Saturday, February 15, 2014

What to Do When Your Baby is Choking

I almost didn't write on this topic -- of infant choking--, as it sheds some light on not-my-proudest parent moment. But I decided to hell with that, because what parent out there is perfect? None. And shedding some light on this could help out another parent big time.

Let me preface this with: Boo is fine. Happy as a clam and completely unaffected. She was not choking, but she could have choked, hence my freak out.

So, my little Boo is at the equally cute and terrifying stage of putting EVERYTHING in her mouth. Tonight at dinner we had a bit of a scare when she started gagging on what appeared to be a small piece of paper in her mouth. She was not choking, but it scared the pants off me.

What I did (at lightning speed) was finger swipe her mouth to see what was in it (shouldn't have done that, even though it ended up ok). I then yanked her out of her highchair, at which point she gagged again and spit the chewed up paper piece out of her mouth. She was gagging because something was in her mouth; she was not choking, thank the Lord. But it was completely COMPLETELY horrifying nonetheless.

It's moments like this as a parent where you get a metallic taste in your mouth, want to vomit, and hate yourself for not making the area safer for your little nugget. I was shaken and teary and seriously distraught over visions of what could have happened.

Luckily, as a former lifeguard/gym employee/babysitter/nanny/healthcare provider at a hospital/school SLP, I am thoroughly trained in first aide, choking and CPR/AED for infants through adults. I know what I should have done in the event of the badness getting bad as far as choking. I was still prompted to look up the current protocol on what to do if an infant is choking.

First of all, here are some common objects that babies choke on:
- grapes (cut those suckers in half or quarters)
- buttons
- coins
- balloons
- small toy parts
- hot dogs
- string cheese
- banana
- peanut butter
- pen/marker caps

Basically, especially once your kid is mobile, nothing is off limits. Anything on the floor or within reaching distance on counters or in couches are in danger of ending up in your child's mouth.

WHAT TO DO IF YOUR BABY IS CHOKING

So, if your baby is alert and strongly coughing/crying, do not:
- intervene with choking protocol, as the coughing and/or crying can naturally clear whatever is trying to block the airway
- try to get the object out of her mouth as you can inadvertently push it deeper into the airway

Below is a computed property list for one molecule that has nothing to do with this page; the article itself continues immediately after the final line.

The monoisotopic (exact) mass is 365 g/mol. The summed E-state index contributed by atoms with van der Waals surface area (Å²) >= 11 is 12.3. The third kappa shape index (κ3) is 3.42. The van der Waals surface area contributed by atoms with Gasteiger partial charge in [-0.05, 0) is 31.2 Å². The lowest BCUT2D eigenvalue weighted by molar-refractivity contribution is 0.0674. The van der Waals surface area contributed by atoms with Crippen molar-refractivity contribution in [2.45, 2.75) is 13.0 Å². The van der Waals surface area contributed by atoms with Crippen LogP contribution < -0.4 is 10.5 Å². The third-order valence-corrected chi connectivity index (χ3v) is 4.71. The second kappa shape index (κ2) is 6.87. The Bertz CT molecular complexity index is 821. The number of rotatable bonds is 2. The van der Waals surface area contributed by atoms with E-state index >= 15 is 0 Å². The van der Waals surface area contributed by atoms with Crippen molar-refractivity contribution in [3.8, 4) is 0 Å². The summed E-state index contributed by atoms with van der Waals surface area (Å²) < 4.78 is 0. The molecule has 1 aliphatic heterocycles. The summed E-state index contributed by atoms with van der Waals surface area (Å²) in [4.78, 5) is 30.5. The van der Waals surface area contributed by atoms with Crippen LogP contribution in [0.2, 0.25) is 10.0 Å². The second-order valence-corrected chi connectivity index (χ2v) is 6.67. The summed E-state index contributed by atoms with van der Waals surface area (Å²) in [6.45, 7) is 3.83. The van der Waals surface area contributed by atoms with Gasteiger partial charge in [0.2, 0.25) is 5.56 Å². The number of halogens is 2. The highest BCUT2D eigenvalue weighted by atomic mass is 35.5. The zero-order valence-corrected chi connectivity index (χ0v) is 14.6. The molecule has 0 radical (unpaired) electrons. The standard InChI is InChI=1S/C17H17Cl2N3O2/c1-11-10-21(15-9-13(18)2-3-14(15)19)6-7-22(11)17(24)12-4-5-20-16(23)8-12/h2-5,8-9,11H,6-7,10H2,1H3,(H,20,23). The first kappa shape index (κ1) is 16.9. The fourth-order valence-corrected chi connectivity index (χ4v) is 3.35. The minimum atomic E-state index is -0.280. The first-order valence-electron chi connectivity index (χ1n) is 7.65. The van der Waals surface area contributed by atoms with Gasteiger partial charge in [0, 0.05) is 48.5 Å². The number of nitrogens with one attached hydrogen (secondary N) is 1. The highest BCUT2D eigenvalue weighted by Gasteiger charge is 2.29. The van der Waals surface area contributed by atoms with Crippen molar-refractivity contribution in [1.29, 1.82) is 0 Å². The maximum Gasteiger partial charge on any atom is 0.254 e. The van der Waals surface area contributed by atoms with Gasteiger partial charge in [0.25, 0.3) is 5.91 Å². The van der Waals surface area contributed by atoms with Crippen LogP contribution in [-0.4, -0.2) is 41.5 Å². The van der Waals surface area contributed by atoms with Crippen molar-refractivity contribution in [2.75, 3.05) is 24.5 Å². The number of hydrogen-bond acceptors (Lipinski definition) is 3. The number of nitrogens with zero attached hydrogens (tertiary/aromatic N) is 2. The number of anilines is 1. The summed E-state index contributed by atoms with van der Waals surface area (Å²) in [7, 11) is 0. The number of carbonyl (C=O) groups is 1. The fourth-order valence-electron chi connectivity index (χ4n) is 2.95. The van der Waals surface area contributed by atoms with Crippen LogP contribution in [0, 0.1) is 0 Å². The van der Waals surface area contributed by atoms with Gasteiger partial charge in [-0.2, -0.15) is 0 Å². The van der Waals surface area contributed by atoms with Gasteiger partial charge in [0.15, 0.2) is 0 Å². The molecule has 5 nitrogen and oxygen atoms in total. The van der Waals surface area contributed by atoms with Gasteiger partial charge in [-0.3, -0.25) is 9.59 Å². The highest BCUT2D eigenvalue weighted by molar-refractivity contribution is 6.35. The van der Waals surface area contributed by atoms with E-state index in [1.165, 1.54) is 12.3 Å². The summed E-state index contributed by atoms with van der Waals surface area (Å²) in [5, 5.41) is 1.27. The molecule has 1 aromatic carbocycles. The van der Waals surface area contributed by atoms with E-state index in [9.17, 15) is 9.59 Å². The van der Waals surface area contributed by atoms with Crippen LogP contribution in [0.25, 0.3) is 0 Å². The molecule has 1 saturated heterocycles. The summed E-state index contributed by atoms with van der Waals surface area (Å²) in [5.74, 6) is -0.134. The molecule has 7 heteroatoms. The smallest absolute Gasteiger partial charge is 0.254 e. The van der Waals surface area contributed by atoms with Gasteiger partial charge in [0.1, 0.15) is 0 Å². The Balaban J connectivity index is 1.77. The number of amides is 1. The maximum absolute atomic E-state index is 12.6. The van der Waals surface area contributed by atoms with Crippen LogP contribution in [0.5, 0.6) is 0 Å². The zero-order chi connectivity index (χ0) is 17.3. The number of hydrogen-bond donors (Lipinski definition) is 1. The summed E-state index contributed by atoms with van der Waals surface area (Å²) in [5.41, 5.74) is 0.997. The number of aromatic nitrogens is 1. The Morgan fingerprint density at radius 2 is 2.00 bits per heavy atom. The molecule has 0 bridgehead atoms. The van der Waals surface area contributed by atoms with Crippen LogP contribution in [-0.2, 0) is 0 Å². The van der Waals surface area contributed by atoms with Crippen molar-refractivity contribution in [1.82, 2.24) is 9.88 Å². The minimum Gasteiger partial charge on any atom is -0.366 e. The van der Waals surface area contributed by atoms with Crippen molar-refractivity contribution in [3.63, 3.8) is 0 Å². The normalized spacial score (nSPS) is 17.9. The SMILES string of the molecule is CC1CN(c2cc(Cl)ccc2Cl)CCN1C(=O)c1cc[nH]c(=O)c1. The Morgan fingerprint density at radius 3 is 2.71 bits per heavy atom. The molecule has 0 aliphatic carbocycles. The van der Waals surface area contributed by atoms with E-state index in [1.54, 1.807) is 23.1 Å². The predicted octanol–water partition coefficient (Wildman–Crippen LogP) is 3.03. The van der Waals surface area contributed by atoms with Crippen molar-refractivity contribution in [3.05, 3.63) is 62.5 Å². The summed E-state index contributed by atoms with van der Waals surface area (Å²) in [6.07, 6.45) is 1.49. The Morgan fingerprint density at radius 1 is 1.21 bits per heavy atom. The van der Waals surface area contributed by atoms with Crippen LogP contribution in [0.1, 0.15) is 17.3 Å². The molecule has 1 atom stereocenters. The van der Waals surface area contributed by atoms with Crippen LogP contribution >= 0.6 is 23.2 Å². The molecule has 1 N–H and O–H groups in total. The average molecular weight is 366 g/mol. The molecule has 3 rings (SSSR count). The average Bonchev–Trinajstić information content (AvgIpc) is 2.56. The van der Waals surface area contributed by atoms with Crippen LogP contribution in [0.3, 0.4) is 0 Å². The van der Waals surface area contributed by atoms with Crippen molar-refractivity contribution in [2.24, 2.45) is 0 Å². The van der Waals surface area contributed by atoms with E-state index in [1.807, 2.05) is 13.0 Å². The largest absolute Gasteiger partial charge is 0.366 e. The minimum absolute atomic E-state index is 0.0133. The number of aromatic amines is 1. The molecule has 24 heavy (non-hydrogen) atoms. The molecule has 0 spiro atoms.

If your baby's cries and coughing are not strong and you feel that she is not able to breath, you need to move forward with choking protocol.

This is for babies under the age of 1.

1. Lay the baby along your forearm face down, cradling the baby's chest in the palm of your hand and with your fingers around the baby's jaw. Angle baby's head downward and lower than the rest of her body, using your lap/thigh/leg for additional support if necessary.

2. Administer up to 5 quick and forceful blows between the baby's shoulder blades with the base of your free hand's palm.

Hopefully, the object in your baby's airway will come out with these first two steps. If the object is still in your baby's airway:

3. Turn the baby face up, still along your forearm, using your lap for additional support. Hold her head steady with your hand.

4. Place two fingers (pointer and middle) on the middle of her breastbone just below the nipples and give 5 quick chest compressions pushing down 1/3 to 1/2 the depth of the chest. (Yes, that seems like pretty deep compressions. YES that is what is recommended.)

5. Flip the baby back along your forearm face down and continue with 5 back blows (steps 1-2). Check to see if object has cleared.

6. Continue with 5 chest compressions/5 back blows until object clears or baby loses consciousness.

If baby loses consciousness:

1. Shout for help and for someone to call 911.
2. Immediately start performing infant CPR.
3. If no one is around to call 911 for you, perform 1 minute of infant CPR and then call 911.

Here is a cheat sheet for your quick reference. Pin it, share it, save it. Print it out for babysitters (although your babysitter SHOULD be first aid and CPR trained).


Click here to find a first aid/CPR/AED training class near you.





1 comment:

  1. Good stuff, I always recommend infant CPR to new moms. Sharing on my social media! :)

    ReplyDelete